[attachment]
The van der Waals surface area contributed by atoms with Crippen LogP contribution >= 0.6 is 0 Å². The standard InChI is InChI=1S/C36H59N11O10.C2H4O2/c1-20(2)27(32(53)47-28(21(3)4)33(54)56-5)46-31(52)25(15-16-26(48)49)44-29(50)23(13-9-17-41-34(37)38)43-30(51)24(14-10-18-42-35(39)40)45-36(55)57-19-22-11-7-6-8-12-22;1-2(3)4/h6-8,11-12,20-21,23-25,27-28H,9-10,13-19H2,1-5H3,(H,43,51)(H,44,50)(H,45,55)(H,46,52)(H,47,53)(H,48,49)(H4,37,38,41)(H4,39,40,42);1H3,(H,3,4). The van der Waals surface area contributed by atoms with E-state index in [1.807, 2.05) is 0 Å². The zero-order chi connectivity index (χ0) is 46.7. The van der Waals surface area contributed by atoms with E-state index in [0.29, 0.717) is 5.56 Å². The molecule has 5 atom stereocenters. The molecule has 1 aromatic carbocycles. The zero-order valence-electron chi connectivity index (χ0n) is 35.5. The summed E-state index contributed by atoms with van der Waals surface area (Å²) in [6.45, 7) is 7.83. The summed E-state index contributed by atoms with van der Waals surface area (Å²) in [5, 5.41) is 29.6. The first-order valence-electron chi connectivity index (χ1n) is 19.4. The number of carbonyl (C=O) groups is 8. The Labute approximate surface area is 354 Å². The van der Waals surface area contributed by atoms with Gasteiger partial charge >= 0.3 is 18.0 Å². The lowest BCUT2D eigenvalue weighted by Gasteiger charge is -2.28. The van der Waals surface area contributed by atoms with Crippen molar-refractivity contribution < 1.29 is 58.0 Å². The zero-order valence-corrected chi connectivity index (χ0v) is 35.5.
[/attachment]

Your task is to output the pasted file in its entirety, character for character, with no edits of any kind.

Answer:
The van der Waals surface area contributed by atoms with Crippen LogP contribution >= 0.6 is 0 Å². The standard InChI is InChI=1S/C36H59N11O10.C2H4O2/c1-20(2)27(32(53)47-28(21(3)4)33(54)56-5)46-31(52)25(15-16-26(48)49)44-29(50)23(13-9-17-41-34(37)38)43-30(51)24(14-10-18-42-35(39)40)45-36(55)57-19-22-11-7-6-8-12-22;1-2(3)4/h6-8,11-12,20-21,23-25,27-28H,9-10,13-19H2,1-5H3,(H,43,51)(H,44,50)(H,45,55)(H,46,52)(H,47,53)(H,48,49)(H4,37,38,41)(H4,39,40,42);1H3,(H,3,4). The van der Waals surface area contributed by atoms with E-state index in [1.807, 2.05) is 0 Å². The zero-order chi connectivity index (χ0) is 46.7. The van der Waals surface area contributed by atoms with E-state index in [0.29, 0.717) is 5.56 Å². The molecule has 5 atom stereocenters. The molecule has 1 aromatic carbocycles. The zero-order valence-electron chi connectivity index (χ0n) is 35.5. The summed E-state index contributed by atoms with van der Waals surface area (Å²) in [6.45, 7) is 7.83. The summed E-state index contributed by atoms with van der Waals surface area (Å²) in [5, 5.41) is 29.6. The first-order valence-electron chi connectivity index (χ1n) is 19.4. The number of carbonyl (C=O) groups is 8. The Labute approximate surface area is 354 Å². The van der Waals surface area contributed by atoms with Gasteiger partial charge >= 0.3 is 18.0 Å². The lowest BCUT2D eigenvalue weighted by Gasteiger charge is -2.28. The van der Waals surface area contributed by atoms with Crippen molar-refractivity contribution < 1.29 is 58.0 Å². The zero-order valence-corrected chi connectivity index (χ0v) is 35.5.